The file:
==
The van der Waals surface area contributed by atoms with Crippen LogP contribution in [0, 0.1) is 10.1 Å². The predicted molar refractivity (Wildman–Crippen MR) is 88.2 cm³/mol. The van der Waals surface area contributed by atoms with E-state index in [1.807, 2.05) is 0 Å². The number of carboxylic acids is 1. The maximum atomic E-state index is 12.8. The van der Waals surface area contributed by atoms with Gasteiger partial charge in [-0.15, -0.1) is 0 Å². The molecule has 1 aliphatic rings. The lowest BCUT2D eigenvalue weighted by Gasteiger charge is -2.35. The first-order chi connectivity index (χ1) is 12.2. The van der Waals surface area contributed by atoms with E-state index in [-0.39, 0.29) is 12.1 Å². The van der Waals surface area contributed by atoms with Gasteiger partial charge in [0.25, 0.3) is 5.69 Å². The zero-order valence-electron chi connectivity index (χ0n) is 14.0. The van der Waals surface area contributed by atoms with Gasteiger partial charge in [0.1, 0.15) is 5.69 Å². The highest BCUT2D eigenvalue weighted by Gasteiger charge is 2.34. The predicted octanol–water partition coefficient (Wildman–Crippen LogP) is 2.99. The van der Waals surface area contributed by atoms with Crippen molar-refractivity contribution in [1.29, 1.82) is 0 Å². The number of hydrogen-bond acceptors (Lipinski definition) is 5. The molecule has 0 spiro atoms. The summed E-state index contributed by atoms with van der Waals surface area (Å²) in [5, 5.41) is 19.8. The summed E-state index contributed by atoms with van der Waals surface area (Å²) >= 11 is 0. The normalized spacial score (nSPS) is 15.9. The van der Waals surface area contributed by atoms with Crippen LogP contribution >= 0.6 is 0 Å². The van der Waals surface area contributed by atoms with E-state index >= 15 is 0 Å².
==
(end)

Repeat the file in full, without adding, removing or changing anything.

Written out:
The van der Waals surface area contributed by atoms with Crippen LogP contribution in [0, 0.1) is 10.1 Å². The predicted molar refractivity (Wildman–Crippen MR) is 88.2 cm³/mol. The van der Waals surface area contributed by atoms with E-state index in [1.807, 2.05) is 0 Å². The number of carboxylic acids is 1. The maximum atomic E-state index is 12.8. The van der Waals surface area contributed by atoms with Gasteiger partial charge in [-0.15, -0.1) is 0 Å². The molecule has 1 aliphatic rings. The lowest BCUT2D eigenvalue weighted by Gasteiger charge is -2.35. The first-order chi connectivity index (χ1) is 12.2. The van der Waals surface area contributed by atoms with E-state index in [-0.39, 0.29) is 12.1 Å². The van der Waals surface area contributed by atoms with Gasteiger partial charge in [0.25, 0.3) is 5.69 Å². The zero-order valence-electron chi connectivity index (χ0n) is 14.0. The van der Waals surface area contributed by atoms with Gasteiger partial charge in [0.1, 0.15) is 5.69 Å². The highest BCUT2D eigenvalue weighted by Gasteiger charge is 2.34. The predicted octanol–water partition coefficient (Wildman–Crippen LogP) is 2.99. The van der Waals surface area contributed by atoms with Crippen molar-refractivity contribution in [1.29, 1.82) is 0 Å². The number of hydrogen-bond acceptors (Lipinski definition) is 5. The molecule has 0 spiro atoms. The summed E-state index contributed by atoms with van der Waals surface area (Å²) in [5, 5.41) is 19.8. The summed E-state index contributed by atoms with van der Waals surface area (Å²) >= 11 is 0. The normalized spacial score (nSPS) is 15.9. The van der Waals surface area contributed by atoms with Crippen LogP contribution >= 0.6 is 0 Å². The van der Waals surface area contributed by atoms with E-state index >= 15 is 0 Å².